Sometimes you may not have a choice. During those times I smile and nod and shut the door. Remember, this too shall pass.

You Don’t Need All The Things

I wasted so much money when I first started teaching. Don’t feel like you have to buy all the books to have a huge classroom library or every type of math manipulative. You may inherit a classroom full of things, and until you’re teaching you don’t really know what you will need. Over the years, I’ve found that less is more. Plus, you have too many things, it’s so much harder to stay organized, and that is way more important that a huge collection of things.

Put It In Writing

If it’s not in writing, it didn’t happen. If you have anything important, put it in an email so there is an electronic trail. For confidentiality purposes, you may not want to includes names, but you can still make sure the email trail is there. For instance, if you turn in important paperwork follow up with an email that says “I just wanted to make sure you go the paperwork I turned in to your mailbox during my planning”. If you have a challenging conference or phone call you may want to send an email that summarizes the meeting and the goals from the meeting. This removes any question of whether or not you did something.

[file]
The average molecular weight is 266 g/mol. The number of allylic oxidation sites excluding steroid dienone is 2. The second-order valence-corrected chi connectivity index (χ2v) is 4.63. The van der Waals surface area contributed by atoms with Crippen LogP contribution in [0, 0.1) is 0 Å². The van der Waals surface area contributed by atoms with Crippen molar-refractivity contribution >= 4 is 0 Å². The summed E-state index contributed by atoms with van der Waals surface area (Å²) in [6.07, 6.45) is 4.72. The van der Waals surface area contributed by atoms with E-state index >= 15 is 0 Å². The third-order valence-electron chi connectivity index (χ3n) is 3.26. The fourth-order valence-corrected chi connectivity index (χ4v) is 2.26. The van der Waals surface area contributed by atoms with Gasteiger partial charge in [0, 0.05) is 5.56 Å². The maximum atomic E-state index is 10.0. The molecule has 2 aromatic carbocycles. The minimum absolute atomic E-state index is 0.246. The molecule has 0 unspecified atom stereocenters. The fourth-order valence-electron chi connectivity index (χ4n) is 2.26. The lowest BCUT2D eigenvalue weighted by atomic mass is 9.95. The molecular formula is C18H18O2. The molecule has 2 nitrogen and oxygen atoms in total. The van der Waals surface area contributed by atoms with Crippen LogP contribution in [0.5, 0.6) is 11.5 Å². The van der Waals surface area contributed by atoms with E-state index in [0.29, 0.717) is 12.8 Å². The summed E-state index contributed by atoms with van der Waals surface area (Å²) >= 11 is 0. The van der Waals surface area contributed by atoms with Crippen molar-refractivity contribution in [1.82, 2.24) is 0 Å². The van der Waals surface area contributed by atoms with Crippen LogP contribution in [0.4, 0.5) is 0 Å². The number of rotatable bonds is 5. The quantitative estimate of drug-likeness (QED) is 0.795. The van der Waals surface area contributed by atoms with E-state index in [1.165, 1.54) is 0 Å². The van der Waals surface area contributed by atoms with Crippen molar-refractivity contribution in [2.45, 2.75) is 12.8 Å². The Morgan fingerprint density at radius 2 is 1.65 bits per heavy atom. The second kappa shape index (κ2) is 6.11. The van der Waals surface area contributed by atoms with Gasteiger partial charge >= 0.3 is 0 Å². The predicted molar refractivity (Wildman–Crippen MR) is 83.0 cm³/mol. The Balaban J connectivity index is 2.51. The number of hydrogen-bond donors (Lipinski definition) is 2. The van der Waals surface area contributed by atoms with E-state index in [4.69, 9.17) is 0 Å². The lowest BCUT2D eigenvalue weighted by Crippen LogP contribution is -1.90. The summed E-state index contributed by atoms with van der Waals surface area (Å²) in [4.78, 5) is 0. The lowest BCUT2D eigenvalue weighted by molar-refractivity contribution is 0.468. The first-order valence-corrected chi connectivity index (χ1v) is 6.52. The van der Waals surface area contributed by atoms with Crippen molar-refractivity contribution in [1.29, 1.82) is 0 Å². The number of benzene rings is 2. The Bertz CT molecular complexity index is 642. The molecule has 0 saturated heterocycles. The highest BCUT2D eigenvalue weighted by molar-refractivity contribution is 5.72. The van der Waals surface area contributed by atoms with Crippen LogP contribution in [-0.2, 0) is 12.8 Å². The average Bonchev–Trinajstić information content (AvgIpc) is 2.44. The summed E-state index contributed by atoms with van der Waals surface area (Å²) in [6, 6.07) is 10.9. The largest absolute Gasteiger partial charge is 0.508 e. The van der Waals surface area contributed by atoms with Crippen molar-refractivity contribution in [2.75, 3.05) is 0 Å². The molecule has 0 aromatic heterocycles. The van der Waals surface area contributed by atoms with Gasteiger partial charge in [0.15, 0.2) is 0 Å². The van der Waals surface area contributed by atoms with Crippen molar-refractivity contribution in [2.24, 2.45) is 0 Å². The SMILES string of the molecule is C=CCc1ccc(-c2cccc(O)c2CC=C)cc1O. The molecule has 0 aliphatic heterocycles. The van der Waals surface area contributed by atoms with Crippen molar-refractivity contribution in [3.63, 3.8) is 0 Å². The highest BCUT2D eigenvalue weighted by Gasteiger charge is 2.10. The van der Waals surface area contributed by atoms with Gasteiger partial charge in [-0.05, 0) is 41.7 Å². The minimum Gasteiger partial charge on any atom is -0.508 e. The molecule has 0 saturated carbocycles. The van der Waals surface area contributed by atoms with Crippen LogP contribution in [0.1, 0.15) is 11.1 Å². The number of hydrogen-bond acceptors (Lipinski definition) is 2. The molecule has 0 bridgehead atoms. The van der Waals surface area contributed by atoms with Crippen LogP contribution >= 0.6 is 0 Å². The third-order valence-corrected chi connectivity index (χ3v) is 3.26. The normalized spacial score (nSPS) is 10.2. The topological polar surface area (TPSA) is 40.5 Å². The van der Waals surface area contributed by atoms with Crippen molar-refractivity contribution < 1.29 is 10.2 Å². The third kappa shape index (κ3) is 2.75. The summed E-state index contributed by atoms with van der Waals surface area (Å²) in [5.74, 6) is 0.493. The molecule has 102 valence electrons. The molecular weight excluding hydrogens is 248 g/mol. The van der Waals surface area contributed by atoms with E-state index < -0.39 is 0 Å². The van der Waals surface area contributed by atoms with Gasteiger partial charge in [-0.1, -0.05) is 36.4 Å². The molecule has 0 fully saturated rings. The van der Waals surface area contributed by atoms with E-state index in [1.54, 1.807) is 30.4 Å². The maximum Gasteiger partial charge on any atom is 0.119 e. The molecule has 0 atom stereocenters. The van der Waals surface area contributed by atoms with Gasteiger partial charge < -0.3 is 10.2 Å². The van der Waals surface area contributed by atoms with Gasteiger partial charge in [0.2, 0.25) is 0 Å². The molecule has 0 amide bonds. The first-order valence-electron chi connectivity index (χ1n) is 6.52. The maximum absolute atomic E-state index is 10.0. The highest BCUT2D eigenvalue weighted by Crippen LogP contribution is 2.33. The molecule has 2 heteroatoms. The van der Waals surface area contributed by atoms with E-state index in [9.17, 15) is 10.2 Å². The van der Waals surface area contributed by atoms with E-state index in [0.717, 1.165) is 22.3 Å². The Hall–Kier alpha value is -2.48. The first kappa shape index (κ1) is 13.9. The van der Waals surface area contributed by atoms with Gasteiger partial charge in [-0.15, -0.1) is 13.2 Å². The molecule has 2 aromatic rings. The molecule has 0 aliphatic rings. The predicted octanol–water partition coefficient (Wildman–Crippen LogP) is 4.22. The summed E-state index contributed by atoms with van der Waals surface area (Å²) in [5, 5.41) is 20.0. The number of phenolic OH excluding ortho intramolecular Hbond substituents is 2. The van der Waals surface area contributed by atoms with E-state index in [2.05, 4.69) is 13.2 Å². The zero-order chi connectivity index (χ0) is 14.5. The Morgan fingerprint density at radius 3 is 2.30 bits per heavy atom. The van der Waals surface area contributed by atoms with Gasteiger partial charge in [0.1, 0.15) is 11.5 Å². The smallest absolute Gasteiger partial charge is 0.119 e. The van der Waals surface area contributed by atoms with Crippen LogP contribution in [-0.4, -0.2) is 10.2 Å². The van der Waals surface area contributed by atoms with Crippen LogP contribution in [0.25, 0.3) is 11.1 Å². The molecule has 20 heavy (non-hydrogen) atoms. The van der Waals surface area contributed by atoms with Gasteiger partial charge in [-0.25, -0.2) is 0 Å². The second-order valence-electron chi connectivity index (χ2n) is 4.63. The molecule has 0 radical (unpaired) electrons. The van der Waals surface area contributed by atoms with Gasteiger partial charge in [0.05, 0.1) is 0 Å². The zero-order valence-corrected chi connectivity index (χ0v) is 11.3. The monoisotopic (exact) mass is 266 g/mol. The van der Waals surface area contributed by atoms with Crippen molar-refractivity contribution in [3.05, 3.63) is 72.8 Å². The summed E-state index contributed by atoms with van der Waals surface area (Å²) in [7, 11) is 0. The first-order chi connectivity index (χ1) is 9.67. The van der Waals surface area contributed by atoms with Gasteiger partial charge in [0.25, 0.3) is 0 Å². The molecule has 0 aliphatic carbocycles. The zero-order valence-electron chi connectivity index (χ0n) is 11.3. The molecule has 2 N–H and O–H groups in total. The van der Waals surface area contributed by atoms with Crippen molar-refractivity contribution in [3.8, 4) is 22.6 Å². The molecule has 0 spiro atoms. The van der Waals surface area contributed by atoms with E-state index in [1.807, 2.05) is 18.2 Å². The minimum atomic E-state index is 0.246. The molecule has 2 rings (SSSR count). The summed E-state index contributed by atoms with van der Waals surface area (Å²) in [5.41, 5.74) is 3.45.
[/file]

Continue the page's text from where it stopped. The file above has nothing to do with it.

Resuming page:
You May Have to Fake It

Teaching is wonderful, but it’s not always rainbows and sunshine. You may have to pretend to be excited to see a particular parent come into your classroom one afternoon when you’re ready to go home.

You may have to act like you love a particular lesson or even subject. Your students can easily see your enthusiasm for any topic, and they often end up sharing that same enthusiasm or lack thereof.

As a new teacher, you may even have to face the confidence that you know what you’re doing. Your students don’t need to know that you’re terrified! Now, I don’t even pretend to fake having the answers to everything. You want to be willing to share your mistakes and show how you learned from those mistakes.


Give yourself grace. You will do things that your regret, say things you wish you hadn’t, and miss golden opportunities. You will have lessons that are a complete disaster, and you will lose your patience. It’s going to happen. Don’t be too hard on yourself. You absolutely cannot expect perfection and have to free yourself from that expectation.

Students also need grade (not excuses or no accountability). You are not working with mini adults. These are children. You can’t expect them to behave like miniature adults or to take on adult responsibility. Things happen, and it’s important to look at the whole child when determining how to handle different situations.


Despite being in the classroom for over 16 years, I’m still learning. I think it’s somewhat funny that none of the most challenging things to learn have anything to do with actual curriculum and instruction. It’s all the extras that are so hard!

Yes, teaching is hard, but it’s so worth it.